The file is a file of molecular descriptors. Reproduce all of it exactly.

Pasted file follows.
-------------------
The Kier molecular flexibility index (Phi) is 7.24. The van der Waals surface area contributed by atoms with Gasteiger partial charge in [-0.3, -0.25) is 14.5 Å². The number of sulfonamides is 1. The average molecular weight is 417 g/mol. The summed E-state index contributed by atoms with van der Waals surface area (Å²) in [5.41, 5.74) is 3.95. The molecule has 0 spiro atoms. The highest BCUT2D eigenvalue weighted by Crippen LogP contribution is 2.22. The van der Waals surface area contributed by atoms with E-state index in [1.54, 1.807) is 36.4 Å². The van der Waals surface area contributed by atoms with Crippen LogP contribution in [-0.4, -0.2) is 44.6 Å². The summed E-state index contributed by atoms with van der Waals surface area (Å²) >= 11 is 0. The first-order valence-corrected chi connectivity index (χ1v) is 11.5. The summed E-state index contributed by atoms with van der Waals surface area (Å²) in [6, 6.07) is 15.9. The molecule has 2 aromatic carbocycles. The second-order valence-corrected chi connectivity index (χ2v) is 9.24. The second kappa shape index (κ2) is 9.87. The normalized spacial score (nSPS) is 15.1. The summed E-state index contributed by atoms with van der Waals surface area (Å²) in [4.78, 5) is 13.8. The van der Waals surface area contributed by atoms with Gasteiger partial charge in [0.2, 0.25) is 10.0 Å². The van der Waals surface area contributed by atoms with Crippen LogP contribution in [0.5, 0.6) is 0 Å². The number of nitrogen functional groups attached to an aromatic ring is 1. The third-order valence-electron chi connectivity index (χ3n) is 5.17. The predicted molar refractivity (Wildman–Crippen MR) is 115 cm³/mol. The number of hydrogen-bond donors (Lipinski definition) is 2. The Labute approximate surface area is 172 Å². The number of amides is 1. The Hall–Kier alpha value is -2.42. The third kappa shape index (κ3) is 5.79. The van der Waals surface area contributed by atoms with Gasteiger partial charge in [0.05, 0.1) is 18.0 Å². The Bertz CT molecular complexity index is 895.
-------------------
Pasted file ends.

The Kier molecular flexibility index (Phi) is 7.24. The van der Waals surface area contributed by atoms with Gasteiger partial charge in [-0.3, -0.25) is 14.5 Å². The number of sulfonamides is 1. The average molecular weight is 417 g/mol. The summed E-state index contributed by atoms with van der Waals surface area (Å²) in [5.41, 5.74) is 3.95. The molecule has 0 spiro atoms. The highest BCUT2D eigenvalue weighted by Crippen LogP contribution is 2.22. The van der Waals surface area contributed by atoms with E-state index in [1.54, 1.807) is 36.4 Å². The van der Waals surface area contributed by atoms with Crippen LogP contribution in [-0.4, -0.2) is 44.6 Å². The summed E-state index contributed by atoms with van der Waals surface area (Å²) >= 11 is 0. The first-order valence-corrected chi connectivity index (χ1v) is 11.5. The summed E-state index contributed by atoms with van der Waals surface area (Å²) in [6, 6.07) is 15.9. The molecule has 2 aromatic carbocycles. The second-order valence-corrected chi connectivity index (χ2v) is 9.24. The second kappa shape index (κ2) is 9.87. The normalized spacial score (nSPS) is 15.1. The summed E-state index contributed by atoms with van der Waals surface area (Å²) in [4.78, 5) is 13.8. The van der Waals surface area contributed by atoms with Gasteiger partial charge in [0.2, 0.25) is 10.0 Å². The van der Waals surface area contributed by atoms with Crippen LogP contribution in [0.5, 0.6) is 0 Å². The number of nitrogen functional groups attached to an aromatic ring is 1. The third-order valence-electron chi connectivity index (χ3n) is 5.17. The predicted molar refractivity (Wildman–Crippen MR) is 115 cm³/mol. The number of hydrogen-bond donors (Lipinski definition) is 2. The Labute approximate surface area is 172 Å². The number of amides is 1. The Hall–Kier alpha value is -2.42. The third kappa shape index (κ3) is 5.79. The van der Waals surface area contributed by atoms with Gasteiger partial charge in [0.05, 0.1) is 18.0 Å². The Bertz CT molecular complexity index is 895.